When David made his third trip back to the Big Island, he wanted an itinerary that was activity intensive. His previous trips were almost entirely made up of hotel site inspections, so it was time for him to see what there was to experience around the Island. Is the volcano worth the trip? What are the logistics of traveling in this part of the world? He returned to the office with many notes to share! Here are his favorite things to see and do on the Big Island:
Volcanoes National Park:
What’s there to do at Volcanoes NP?
- Sit in the lounge of Volcano House with a drink and watch the smoldering crater of the volcano.
- Have dinner at The Rim, the restaurant at Volcano House, which is excellent. Reserve your table early to get a seat by the window.
- Take the walking tours to see the steam vents and sulfur banks.
- Visit the Jaggar Museum after dark when you get a close-up view of the erupting crater.
- Drive the Chain of Craters road down to the sea. Stop to visit the Thurston Lava Tube and any other points of interest, and visit the Holei Sea Arch. Note that you must enter the parking area before 9 p.m. From there, it’s a four mile hike (each direction) to the “firehose flow” where the lava drops into the sea.
Where to stay? Accommodations in the area of the National Park are frankly three-star. Nothing wrong with them, but don’t expect luxury accommodations. The top choice is Volcano House as it’s the only lodge inside the park. A small lodge, it has only 33 rooms and always books up, so be sure to book three-to-six months in advance. Choose a Volcano View room; You’ll have a view of the glowing crater like the photo above all night long! Do NOT choose the Deluxe Volcano Crater View room. While these supposedly offer the upgrade of an outdoor patio from which you can sit and see the volcano, the patio is just a concrete pad, and the view is much better from second floor rooms. Rooms here are small, 260 square feet, but appropriate for what you pay.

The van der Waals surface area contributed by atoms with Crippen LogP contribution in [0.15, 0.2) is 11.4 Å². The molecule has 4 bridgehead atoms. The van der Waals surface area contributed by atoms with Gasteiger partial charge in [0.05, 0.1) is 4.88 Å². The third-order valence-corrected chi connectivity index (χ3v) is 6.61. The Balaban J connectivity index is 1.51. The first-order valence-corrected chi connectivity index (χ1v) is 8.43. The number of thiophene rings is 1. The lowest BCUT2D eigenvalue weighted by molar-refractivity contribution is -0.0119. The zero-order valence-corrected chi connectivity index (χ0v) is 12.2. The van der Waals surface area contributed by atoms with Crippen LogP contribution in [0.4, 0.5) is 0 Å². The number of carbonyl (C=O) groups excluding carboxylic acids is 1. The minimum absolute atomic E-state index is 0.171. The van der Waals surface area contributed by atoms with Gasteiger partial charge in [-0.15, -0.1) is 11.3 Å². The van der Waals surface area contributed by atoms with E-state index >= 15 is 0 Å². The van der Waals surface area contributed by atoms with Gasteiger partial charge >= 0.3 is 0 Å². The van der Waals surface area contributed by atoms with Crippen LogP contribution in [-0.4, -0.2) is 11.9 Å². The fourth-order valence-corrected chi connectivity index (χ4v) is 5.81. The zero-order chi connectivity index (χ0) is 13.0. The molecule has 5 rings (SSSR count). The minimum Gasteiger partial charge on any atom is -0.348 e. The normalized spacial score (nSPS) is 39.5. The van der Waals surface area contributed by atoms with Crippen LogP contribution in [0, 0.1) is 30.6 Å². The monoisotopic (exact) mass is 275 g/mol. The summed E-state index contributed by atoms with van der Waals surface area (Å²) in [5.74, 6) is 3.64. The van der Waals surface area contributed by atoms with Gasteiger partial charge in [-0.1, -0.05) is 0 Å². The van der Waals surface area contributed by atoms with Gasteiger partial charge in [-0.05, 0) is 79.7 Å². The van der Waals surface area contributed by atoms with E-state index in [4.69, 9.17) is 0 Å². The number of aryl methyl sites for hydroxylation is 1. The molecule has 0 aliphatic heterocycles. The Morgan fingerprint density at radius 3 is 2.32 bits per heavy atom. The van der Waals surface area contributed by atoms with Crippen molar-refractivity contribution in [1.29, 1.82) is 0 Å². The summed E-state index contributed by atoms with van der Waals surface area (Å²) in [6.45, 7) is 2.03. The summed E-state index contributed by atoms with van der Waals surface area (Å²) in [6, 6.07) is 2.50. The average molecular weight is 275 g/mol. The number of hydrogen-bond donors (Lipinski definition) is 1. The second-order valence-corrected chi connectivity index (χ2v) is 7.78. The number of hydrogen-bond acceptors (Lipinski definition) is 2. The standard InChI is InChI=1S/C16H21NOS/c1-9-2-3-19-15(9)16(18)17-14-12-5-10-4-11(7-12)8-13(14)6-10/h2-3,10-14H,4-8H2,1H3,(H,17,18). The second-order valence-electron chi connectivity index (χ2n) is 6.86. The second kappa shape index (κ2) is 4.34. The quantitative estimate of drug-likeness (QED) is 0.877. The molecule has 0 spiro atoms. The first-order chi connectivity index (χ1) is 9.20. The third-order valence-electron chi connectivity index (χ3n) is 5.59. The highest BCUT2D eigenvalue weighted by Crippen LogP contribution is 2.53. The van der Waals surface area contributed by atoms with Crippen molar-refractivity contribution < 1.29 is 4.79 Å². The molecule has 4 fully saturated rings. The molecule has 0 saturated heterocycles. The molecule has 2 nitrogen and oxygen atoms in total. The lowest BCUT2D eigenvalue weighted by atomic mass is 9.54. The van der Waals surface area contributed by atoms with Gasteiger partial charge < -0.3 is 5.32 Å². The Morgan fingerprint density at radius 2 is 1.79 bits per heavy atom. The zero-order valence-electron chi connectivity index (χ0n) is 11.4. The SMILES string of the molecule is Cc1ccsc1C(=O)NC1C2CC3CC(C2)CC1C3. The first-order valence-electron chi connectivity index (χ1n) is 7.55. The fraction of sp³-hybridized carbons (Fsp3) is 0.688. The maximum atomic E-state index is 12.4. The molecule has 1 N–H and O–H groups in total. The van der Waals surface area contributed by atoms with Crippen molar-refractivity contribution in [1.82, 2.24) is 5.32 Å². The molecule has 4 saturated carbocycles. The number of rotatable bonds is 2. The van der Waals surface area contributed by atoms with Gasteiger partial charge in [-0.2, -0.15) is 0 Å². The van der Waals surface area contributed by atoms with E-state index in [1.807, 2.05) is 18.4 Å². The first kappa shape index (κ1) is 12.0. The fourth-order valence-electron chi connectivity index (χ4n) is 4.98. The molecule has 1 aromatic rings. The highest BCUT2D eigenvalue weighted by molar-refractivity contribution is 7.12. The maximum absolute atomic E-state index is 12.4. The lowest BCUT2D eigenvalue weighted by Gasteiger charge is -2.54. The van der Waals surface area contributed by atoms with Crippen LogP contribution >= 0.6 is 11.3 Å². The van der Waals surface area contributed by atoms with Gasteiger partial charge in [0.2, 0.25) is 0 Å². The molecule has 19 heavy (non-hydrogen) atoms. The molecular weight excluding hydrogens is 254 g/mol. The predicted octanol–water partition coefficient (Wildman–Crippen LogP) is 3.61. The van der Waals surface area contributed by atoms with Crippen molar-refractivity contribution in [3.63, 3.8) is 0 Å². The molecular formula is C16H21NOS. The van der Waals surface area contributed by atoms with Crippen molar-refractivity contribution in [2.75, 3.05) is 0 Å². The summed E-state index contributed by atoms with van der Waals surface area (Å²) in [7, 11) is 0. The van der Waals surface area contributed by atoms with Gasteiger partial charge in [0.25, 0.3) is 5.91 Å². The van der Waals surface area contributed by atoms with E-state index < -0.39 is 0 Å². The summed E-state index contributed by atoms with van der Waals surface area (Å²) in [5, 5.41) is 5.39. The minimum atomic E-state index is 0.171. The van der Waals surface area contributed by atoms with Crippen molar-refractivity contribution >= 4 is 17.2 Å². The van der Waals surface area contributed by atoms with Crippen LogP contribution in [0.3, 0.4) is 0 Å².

Kilauea Lodge and Restaurant is another option, outside the park but a very short drive away, perhaps 5 minutes. Prices are quite reasonable, and its restaurant is excellent.
Pu’uhonua o Honaunau National Historical Par
If you drive around the southern part of the Big Island from Hilo to Kona, you’ll come across this small national park. It’s well worth the visit. There are interesting wooden carvings like the one in the above photograph. Free guided talks and tours are included with the $5 admission per car. You’ll learn about how this spot served as a “sanctuary” for Hawaiians who violated one of the sacred laws (such as catching a fish from a royal pond).
Pololu Valley Lookout
This is a very worthwhile attraction — and completely free. Be sure to wear adequate shoes or sandals, and be prepared for a steep hike down (and then back up) a forest path down to a black sand beach 330 feet below. David only walked about halfway down, and that was enough to be treated with a spectacular view of the valley and coast. Arrive early, as the small parking area fills up.
Kona is a small town with a few sights of interest to history buffs. Mokuaikaua Church is the first Christian church in Hawaii with Sunday services at 9 a.m. and 11 a.m. It’s an historical building, and the church historian offers a brief historical presentation after the 11 a.m. service. You’ll learn something about the history of Christian missionaries to Hawaii and the establishment of the church.
Hulihe’e Palace is literally across the street from the church. We passed on the $10 admission ticket but walked around and saw the building from the outside.
Kona Inn Restaurant is a recommended lunch spot. We ate at a table overlooking the sea. The poke was very good, and I’m told their Mud Pie is great. However, we resisted the temptation and the calories… Parking is difficult to find in this area of Kona.
Lapakahi State Historical Park
Free admission, easy parking, and you get to take a short walk around the archeological artifacts — ruins of an ancient Hawaiian fishing village by the sea. I wouldn’t go out of my way to visit here, but if you’re on your way to or from the Pololu Valley Lookout hike, the park is worth dropping in.
Statue of Kamehameha I
This statue of Hawaii’s first king, who united the islands into one kingdom, stands in front of the community center in the small town of Kapaau. It’s on the way to and from Pololu Valley lookout, so you may as well stop, take a look, and grab some lunch. We ate at Kings View Cafe right across the street with a simple if overpriced menu of burgers, salads, and ice cream.